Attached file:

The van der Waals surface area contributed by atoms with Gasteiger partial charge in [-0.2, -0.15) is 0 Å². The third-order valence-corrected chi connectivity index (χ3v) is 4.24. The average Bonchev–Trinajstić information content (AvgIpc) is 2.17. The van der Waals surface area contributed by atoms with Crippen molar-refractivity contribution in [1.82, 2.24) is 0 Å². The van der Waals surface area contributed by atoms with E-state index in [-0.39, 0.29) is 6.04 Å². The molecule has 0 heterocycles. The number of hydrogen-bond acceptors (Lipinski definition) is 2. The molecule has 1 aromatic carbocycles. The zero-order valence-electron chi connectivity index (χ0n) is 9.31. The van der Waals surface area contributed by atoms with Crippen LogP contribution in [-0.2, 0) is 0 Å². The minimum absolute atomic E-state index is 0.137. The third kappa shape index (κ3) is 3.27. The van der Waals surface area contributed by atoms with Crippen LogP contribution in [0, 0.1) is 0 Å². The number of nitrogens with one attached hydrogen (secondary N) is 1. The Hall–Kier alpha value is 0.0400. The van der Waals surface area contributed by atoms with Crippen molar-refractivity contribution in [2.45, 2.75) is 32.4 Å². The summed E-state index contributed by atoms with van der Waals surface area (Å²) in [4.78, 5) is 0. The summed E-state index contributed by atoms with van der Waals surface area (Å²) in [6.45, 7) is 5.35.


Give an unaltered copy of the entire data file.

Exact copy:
The van der Waals surface area contributed by atoms with Gasteiger partial charge in [-0.2, -0.15) is 0 Å². The third-order valence-corrected chi connectivity index (χ3v) is 4.24. The average Bonchev–Trinajstić information content (AvgIpc) is 2.17. The van der Waals surface area contributed by atoms with Crippen molar-refractivity contribution in [1.82, 2.24) is 0 Å². The van der Waals surface area contributed by atoms with E-state index in [-0.39, 0.29) is 6.04 Å². The molecule has 0 heterocycles. The number of hydrogen-bond acceptors (Lipinski definition) is 2. The molecule has 1 aromatic carbocycles. The zero-order valence-electron chi connectivity index (χ0n) is 9.31. The van der Waals surface area contributed by atoms with Crippen LogP contribution in [-0.2, 0) is 0 Å². The minimum absolute atomic E-state index is 0.137. The third kappa shape index (κ3) is 3.27. The van der Waals surface area contributed by atoms with Crippen LogP contribution in [0, 0.1) is 0 Å². The number of nitrogens with one attached hydrogen (secondary N) is 1. The Hall–Kier alpha value is 0.0400. The van der Waals surface area contributed by atoms with Crippen molar-refractivity contribution in [2.45, 2.75) is 32.4 Å². The summed E-state index contributed by atoms with van der Waals surface area (Å²) in [4.78, 5) is 0. The summed E-state index contributed by atoms with van der Waals surface area (Å²) in [6.45, 7) is 5.35.